In addition, providers have learned that in reality there’s no such thing as a homogenous network. A video signal must usually cross several different networks in its journey from origination point to the user. Maintaining a compatible quality level across all networks is critical, especially since customers expect a seamless and reliable service, regardless of what devices are used or where they’re located. As operators continue to walk the high wire in terms of finding the right balance between subscribers and bandwidth, there are several strategies they can employ in order to maximize network efficiency and manage growth.
IMPROVING NETWORK EFFICIENCY
While “throwing more bandwidth” at the problem might address the demands video places on some networks, it is not a practical short-term solution. However, there are a number of readily deployable options that service providers can implement to improve network efficiency. On the mobile device front, providers can anticipate demand for higher bandwidth, and then assign the right resources to handle a peak demand period – such as the World Cup Finals or other premium event. Support for the H.264 compression standard for video, paired with the most efficient adaptive multi rate (AMR) audio codecs, is one solution that provides the best quality consumer experience with the least network impact.
Another solution worth investigating is modern gateway technology. Perhaps the safest and surest method to mediate infrastructures, gateways will translate video content from the original protocol and encoding to the correct one for delivery to the user’s device. Robust are uniquely suited for environments where protocol conversion and transcoding are essential to delivering robust communications services in legacy, IP and mobile environments.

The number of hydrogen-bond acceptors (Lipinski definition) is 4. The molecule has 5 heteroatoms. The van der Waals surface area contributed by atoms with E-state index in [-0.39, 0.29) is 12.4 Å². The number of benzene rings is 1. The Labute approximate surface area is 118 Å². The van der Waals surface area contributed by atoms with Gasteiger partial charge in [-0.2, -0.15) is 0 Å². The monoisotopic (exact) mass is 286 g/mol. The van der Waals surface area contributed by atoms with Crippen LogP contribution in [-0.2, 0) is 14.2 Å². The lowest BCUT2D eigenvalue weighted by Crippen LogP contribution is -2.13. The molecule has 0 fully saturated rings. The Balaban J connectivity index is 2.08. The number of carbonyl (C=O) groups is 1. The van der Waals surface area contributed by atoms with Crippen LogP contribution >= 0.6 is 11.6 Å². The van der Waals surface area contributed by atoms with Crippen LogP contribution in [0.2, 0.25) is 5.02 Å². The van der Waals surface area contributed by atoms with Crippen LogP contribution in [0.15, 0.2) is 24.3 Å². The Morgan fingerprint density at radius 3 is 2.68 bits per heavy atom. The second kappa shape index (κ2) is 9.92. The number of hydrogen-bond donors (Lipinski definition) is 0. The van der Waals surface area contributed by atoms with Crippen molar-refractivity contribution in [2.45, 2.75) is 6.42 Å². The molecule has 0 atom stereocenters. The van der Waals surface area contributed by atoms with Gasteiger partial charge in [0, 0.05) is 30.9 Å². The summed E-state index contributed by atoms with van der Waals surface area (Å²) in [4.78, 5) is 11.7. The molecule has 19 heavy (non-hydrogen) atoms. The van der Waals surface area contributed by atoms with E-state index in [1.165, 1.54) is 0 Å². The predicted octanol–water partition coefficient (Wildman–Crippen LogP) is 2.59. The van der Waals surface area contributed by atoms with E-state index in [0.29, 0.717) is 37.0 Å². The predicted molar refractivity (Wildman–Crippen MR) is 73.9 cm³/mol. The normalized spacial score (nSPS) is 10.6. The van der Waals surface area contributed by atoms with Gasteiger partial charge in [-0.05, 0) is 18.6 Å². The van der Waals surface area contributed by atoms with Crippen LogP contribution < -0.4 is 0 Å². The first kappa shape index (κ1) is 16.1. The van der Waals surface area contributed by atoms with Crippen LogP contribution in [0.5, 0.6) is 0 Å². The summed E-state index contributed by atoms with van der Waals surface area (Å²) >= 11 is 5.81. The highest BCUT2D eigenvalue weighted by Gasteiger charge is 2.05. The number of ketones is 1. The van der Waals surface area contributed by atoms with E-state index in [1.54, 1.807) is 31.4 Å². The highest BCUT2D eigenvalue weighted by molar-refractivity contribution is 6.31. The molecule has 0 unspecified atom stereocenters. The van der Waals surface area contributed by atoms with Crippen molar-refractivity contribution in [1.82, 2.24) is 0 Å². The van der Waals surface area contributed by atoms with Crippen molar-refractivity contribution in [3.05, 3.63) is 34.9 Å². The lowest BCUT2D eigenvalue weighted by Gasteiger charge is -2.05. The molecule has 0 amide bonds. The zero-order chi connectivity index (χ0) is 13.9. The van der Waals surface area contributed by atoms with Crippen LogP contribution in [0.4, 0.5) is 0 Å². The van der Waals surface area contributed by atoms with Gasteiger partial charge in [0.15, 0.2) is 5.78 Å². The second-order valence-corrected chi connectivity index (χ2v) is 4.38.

Additionally, gateways are viewed by operators as a cost-effective option for managing disparate networks. The best solutions are easy to configure, require little maintenance and will operate completely transparently within the infrastructure.
From all indicators, video content continues to make significant inroads into the marketplace. Sports highlights, news, entertainment and other content are readily available to consumers, inside and outside their homes and offices. As demand continues to escalate, and networks continue to get bogged down by increased data traffic, operators need to carefully assess the viability of their networks in order to keep customers satisfied.
The stakes for operators have become substantial. They need the high margins and profits associated with video, but they must also ensure that the integrity of their networks remain intact in order to satisfy customer needs.
Fortunately, there are a number of solutions to help operators improve network efficiency and reliability. Codecs that allow efficient bandwidth utilization and gateways that perform necessary protocol conversions and transcoding, are two cost-effective options that operators can deploy to deliver high-quality content to end users without bogging down the entire data experience.
Andrew Nicholson is product manager at Aculab.